Retraction Watch

Tracking retractions as a window into the scientific process

A bullshit excuse? My lab notebook “was blown into a manure pit”

with 9 comments

CleanA researcher who studies how to turn dairy cattle manure into natural gas falsified and fabricated data in a journal article and failed to declare a commercial conflict of interest, a Washington State University investigation has found.

The study “Evaluation of Co-Digestion at a Commercial Dairy Anaerobic Digester” was published in 2011 in the journal CLEAN: Soil, Air, Water. First author Craig Frear was a Ph.D. student at WSU Pullman when the study was carried out and an assistant professor at the time of the investigation. The editor-in-chief of CLEAN, Prisca Henheik, told us that the retraction is a done deal even though it has not been posted online:

The paper will be retracted. I already informed WSU that I was contacted by our Legal Group today and the outcome is that there is no argu[ing] against the retraction of the paper by Dr. Frear.

Frear did not respond to an email and phone message at the anaerobic digester company, Regenis, where he now serves as the Director of Research and Technology.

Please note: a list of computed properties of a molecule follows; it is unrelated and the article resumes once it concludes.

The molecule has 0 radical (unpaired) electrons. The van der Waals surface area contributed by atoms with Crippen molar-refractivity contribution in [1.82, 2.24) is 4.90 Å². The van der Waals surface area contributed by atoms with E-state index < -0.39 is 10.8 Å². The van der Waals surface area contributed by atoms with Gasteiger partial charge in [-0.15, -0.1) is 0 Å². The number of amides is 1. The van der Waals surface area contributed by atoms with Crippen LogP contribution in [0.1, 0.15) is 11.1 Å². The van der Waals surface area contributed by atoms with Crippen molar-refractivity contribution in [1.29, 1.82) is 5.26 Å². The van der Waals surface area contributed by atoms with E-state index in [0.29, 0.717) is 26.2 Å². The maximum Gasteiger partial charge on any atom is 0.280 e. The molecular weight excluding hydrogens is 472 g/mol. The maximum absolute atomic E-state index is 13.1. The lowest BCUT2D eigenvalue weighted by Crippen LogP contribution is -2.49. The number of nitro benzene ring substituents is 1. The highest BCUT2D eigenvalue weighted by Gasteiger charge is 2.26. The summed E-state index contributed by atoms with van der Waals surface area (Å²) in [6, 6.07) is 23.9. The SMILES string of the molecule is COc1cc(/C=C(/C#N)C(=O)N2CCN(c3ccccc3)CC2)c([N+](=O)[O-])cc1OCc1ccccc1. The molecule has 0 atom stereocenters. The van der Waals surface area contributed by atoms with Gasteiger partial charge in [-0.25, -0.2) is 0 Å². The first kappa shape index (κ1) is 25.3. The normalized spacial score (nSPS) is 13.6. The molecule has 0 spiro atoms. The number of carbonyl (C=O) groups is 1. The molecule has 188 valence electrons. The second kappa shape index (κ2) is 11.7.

The story begins in 2006 when Frear and his colleagues were studying an important question in the dairy world: What’s the most economical and environmental way to deal with all the manure produced by the 9 million dairy cows in the U.S.? The country is home to approximately 200 anaerobic digesters, equipment that uses bacteria to turn waste into methane for electricity generation. Frear’s paper investigated “co-digestion,” that is the dumping other types of waste, such as restaurant waste, into the digester at the Vander Haak Dairy in Lynden, Washington. That digester was manufactured by the market leader, DVO (formerly GHD). Frear’s paper concludes on an upbeat note:

Compared to the manure-only baseline, co-digestion resulted in a 110% increase in biogas production and a tripling of gross receipts with 2/3 of all the co-digestion receipts being directly due to the substrate supplementation. . . With such a positive outcome in performance and economics, the US dairy AD [anaerobic digester] industry will undoubtedly experience a continuing trend toward co-digestion and accordingly on-farm entry of industrial or municipal solid waste.

In other words: Bring your waste to dairy farms, where it can be turned into biogas.

About a year after the paper was published, one of Frear’s former lab mates, Simon Smith, was hired by the Washington State Department of Ecology to evaluate the quality of gas produced by digesters. He created a chemical model of gas production and asked Frear if he could use his digester data to test it. Smith told Retraction Watch:

When I looked through it, I realized there were some things that didn’t make sense. . . The digester seemed to be producing more minerals than were actually being put in. That’s an automatic red flag.